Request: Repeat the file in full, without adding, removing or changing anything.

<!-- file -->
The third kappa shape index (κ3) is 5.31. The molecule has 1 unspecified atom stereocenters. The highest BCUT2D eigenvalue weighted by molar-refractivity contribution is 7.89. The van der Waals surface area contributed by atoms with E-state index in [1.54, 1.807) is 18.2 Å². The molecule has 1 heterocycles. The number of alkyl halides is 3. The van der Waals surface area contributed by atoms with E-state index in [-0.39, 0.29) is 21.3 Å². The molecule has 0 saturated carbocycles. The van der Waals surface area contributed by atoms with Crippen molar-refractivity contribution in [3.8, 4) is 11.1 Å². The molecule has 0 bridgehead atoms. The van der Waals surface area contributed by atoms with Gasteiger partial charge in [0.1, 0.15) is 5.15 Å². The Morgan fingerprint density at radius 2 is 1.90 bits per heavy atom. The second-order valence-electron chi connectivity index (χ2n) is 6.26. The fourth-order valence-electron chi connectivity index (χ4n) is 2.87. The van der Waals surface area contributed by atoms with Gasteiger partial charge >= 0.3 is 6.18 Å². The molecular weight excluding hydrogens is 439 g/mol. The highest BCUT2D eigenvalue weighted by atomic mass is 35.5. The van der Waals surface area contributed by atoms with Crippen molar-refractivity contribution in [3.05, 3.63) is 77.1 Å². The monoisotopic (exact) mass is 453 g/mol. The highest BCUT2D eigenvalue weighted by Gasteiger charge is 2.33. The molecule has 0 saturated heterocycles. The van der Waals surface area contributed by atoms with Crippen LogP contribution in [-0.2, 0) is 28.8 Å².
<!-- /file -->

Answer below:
The third kappa shape index (κ3) is 5.31. The molecule has 1 unspecified atom stereocenters. The highest BCUT2D eigenvalue weighted by molar-refractivity contribution is 7.89. The van der Waals surface area contributed by atoms with E-state index in [1.54, 1.807) is 18.2 Å². The molecule has 1 heterocycles. The number of alkyl halides is 3. The van der Waals surface area contributed by atoms with E-state index in [-0.39, 0.29) is 21.3 Å². The molecule has 0 saturated carbocycles. The van der Waals surface area contributed by atoms with Crippen molar-refractivity contribution in [3.8, 4) is 11.1 Å². The molecule has 0 bridgehead atoms. The van der Waals surface area contributed by atoms with Gasteiger partial charge in [0.1, 0.15) is 5.15 Å². The Morgan fingerprint density at radius 2 is 1.90 bits per heavy atom. The second-order valence-electron chi connectivity index (χ2n) is 6.26. The fourth-order valence-electron chi connectivity index (χ4n) is 2.87. The van der Waals surface area contributed by atoms with Gasteiger partial charge >= 0.3 is 6.18 Å². The molecular weight excluding hydrogens is 439 g/mol. The highest BCUT2D eigenvalue weighted by atomic mass is 35.5. The van der Waals surface area contributed by atoms with Crippen molar-refractivity contribution in [3.05, 3.63) is 77.1 Å². The monoisotopic (exact) mass is 453 g/mol. The highest BCUT2D eigenvalue weighted by Gasteiger charge is 2.33. The molecule has 0 saturated heterocycles. The van der Waals surface area contributed by atoms with Crippen LogP contribution in [-0.2, 0) is 28.8 Å².